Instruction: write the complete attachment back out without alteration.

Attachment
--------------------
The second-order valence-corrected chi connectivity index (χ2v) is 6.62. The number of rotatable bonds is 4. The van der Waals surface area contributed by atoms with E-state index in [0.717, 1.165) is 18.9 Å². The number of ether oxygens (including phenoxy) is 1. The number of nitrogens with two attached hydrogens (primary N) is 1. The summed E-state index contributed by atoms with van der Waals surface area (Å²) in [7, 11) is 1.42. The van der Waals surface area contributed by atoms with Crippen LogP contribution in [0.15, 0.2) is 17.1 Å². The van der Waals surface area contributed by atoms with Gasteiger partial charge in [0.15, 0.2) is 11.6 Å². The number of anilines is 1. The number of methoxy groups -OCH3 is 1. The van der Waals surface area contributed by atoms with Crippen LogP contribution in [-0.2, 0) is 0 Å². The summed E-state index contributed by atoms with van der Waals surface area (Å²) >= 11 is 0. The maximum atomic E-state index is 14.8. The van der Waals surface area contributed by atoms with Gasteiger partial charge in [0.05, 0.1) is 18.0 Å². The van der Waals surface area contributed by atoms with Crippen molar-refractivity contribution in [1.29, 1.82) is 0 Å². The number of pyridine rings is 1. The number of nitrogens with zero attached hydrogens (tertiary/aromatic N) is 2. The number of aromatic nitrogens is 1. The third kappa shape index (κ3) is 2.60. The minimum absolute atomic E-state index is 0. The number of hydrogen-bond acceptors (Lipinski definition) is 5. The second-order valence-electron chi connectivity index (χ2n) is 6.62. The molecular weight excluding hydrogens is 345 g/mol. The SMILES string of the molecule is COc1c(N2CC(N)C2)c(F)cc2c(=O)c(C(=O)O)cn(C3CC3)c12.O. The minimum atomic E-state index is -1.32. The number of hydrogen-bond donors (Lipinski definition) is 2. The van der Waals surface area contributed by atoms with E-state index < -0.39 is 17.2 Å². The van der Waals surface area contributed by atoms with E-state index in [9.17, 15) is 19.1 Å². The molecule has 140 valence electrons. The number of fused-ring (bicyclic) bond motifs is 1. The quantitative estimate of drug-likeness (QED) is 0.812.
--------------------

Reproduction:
The second-order valence-corrected chi connectivity index (χ2v) is 6.62. The number of rotatable bonds is 4. The van der Waals surface area contributed by atoms with E-state index in [0.717, 1.165) is 18.9 Å². The number of ether oxygens (including phenoxy) is 1. The number of nitrogens with two attached hydrogens (primary N) is 1. The summed E-state index contributed by atoms with van der Waals surface area (Å²) in [7, 11) is 1.42. The van der Waals surface area contributed by atoms with Crippen LogP contribution in [0.15, 0.2) is 17.1 Å². The van der Waals surface area contributed by atoms with Gasteiger partial charge in [0.15, 0.2) is 11.6 Å². The number of anilines is 1. The number of methoxy groups -OCH3 is 1. The van der Waals surface area contributed by atoms with Crippen LogP contribution in [-0.2, 0) is 0 Å². The summed E-state index contributed by atoms with van der Waals surface area (Å²) >= 11 is 0. The maximum atomic E-state index is 14.8. The van der Waals surface area contributed by atoms with Gasteiger partial charge in [0.05, 0.1) is 18.0 Å². The van der Waals surface area contributed by atoms with Crippen molar-refractivity contribution in [1.29, 1.82) is 0 Å². The number of pyridine rings is 1. The number of nitrogens with zero attached hydrogens (tertiary/aromatic N) is 2. The number of aromatic nitrogens is 1. The third kappa shape index (κ3) is 2.60. The minimum absolute atomic E-state index is 0. The number of hydrogen-bond acceptors (Lipinski definition) is 5. The second-order valence-electron chi connectivity index (χ2n) is 6.62. The molecular weight excluding hydrogens is 345 g/mol. The SMILES string of the molecule is COc1c(N2CC(N)C2)c(F)cc2c(=O)c(C(=O)O)cn(C3CC3)c12.O. The minimum atomic E-state index is -1.32. The number of hydrogen-bond donors (Lipinski definition) is 2. The van der Waals surface area contributed by atoms with E-state index < -0.39 is 17.2 Å². The van der Waals surface area contributed by atoms with E-state index in [9.17, 15) is 19.1 Å². The molecule has 140 valence electrons. The number of fused-ring (bicyclic) bond motifs is 1. The quantitative estimate of drug-likeness (QED) is 0.812.